Jeff Keen

18 December 2013
Jeff Keen, O Here Comes The Seafaring Man, 1950, collage, ink and crayon, 46 x 59 cm in card mount. © Jeff Keen Estate. Courtesy the artist and Kate MacGarry

Brighton Museum & Art Gallery

Purchased by the Contemporary Art Society for Brighton Museum & Art Gallery. The collection at Brighton is housed in King George IV’s stable complex, and has a small but growing collection of modern and contemporary works. The collection is particularly strong in Surrealist design with works such as Salvador Dali’s iconic Mae West sofa. One of the more hidden strengths at Brighton and Hove museums is the social history collection of ephemera relating to the Brighton experimental film-makers of the early twentieth century.

Jeff Keen (1942-2012) was an experimental film-maker, poet and artist. His work has not yet enjoyed wide recognition, and it has only recently been purchased for Tate following Shoot the Wrx, a retrospective at Brighton Museum in 2012.  O Here Comes the Seafaring Man, 1950 was shown in this exhibition is a particularly evocative and allusively cinematic example of Keen’s early collage work. It was through collage that Keen found a crucial stepping-stone between art and film. This work shows a sailor in search of the carnivalesque pleasures on offer in a seaside town. Keen combines a surrealist drawing style (typical of his early drawings from the 1940s) with cutouts from magazines, to create a playful and humorous depiction of human desire.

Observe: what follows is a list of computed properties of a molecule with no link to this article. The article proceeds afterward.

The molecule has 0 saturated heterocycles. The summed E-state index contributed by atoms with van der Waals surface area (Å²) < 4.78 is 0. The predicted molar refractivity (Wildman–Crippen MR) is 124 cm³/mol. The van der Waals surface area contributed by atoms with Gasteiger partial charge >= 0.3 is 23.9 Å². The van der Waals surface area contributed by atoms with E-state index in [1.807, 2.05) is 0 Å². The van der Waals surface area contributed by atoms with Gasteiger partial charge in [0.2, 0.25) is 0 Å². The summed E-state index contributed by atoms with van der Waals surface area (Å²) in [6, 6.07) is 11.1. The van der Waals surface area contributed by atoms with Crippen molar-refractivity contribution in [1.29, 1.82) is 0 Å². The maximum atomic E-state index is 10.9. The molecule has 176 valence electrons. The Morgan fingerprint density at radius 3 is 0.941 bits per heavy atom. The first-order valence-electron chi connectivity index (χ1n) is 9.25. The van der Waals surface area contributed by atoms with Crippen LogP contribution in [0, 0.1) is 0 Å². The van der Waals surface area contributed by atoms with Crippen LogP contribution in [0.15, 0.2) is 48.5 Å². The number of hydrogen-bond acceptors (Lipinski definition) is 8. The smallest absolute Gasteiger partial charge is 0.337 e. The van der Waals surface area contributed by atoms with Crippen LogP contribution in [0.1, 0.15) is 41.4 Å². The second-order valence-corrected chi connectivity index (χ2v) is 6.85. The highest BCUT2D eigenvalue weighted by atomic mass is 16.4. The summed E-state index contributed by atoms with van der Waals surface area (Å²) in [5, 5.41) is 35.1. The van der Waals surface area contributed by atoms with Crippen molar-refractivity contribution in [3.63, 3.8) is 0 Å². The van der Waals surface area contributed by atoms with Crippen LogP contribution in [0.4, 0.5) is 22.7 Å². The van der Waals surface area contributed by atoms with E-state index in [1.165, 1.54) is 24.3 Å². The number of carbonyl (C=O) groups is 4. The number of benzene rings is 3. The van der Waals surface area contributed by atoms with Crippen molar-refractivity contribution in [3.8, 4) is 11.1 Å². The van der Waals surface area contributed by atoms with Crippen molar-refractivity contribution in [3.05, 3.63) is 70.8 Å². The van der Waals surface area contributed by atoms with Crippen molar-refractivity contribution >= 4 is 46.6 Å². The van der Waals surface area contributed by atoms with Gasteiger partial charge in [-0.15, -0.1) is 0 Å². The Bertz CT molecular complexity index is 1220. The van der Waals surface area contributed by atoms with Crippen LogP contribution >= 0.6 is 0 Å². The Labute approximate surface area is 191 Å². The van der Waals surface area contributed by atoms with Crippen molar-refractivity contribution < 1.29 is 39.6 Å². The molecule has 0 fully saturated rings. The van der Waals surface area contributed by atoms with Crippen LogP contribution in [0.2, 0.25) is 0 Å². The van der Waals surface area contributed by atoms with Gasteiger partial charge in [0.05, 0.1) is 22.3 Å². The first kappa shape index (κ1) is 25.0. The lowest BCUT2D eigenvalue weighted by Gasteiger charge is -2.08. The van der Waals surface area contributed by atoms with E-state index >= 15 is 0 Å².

Keen spent most of his artistic career in Brighton. The collage connects to Brighton’s existing Surrealist works, to their depictions of Brighton as a seaside resort, and to their early cinema and optical toys collection. Seafaring Man will also enable the curators at Brighton Museum & Art Gallery to conceive of new areas of collecting within Post-War British art, the international avant-garde, and more contemporary multi-media practices.


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